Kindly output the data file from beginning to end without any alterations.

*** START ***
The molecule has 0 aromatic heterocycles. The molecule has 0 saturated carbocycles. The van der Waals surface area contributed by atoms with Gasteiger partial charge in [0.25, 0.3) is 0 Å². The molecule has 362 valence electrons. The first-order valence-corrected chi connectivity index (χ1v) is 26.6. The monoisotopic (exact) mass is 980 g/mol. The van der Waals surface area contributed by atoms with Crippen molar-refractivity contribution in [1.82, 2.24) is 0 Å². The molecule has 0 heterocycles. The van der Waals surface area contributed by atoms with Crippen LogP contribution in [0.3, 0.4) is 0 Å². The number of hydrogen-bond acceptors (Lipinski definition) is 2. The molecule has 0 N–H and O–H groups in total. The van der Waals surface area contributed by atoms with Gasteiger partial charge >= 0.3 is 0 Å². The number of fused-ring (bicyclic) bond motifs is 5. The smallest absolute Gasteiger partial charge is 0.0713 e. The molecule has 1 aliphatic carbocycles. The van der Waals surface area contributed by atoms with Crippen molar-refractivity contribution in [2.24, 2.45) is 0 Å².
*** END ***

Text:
The molecule has 0 aromatic heterocycles. The molecule has 0 saturated carbocycles. The van der Waals surface area contributed by atoms with Gasteiger partial charge in [0.25, 0.3) is 0 Å². The molecule has 362 valence electrons. The first-order valence-corrected chi connectivity index (χ1v) is 26.6. The monoisotopic (exact) mass is 980 g/mol. The van der Waals surface area contributed by atoms with Crippen molar-refractivity contribution in [1.82, 2.24) is 0 Å². The molecule has 0 heterocycles. The van der Waals surface area contributed by atoms with Crippen LogP contribution in [0.3, 0.4) is 0 Å². The number of hydrogen-bond acceptors (Lipinski definition) is 2. The molecule has 0 N–H and O–H groups in total. The van der Waals surface area contributed by atoms with Gasteiger partial charge >= 0.3 is 0 Å². The number of fused-ring (bicyclic) bond motifs is 5. The smallest absolute Gasteiger partial charge is 0.0713 e. The molecule has 1 aliphatic carbocycles. The van der Waals surface area contributed by atoms with Crippen molar-refractivity contribution in [2.24, 2.45) is 0 Å².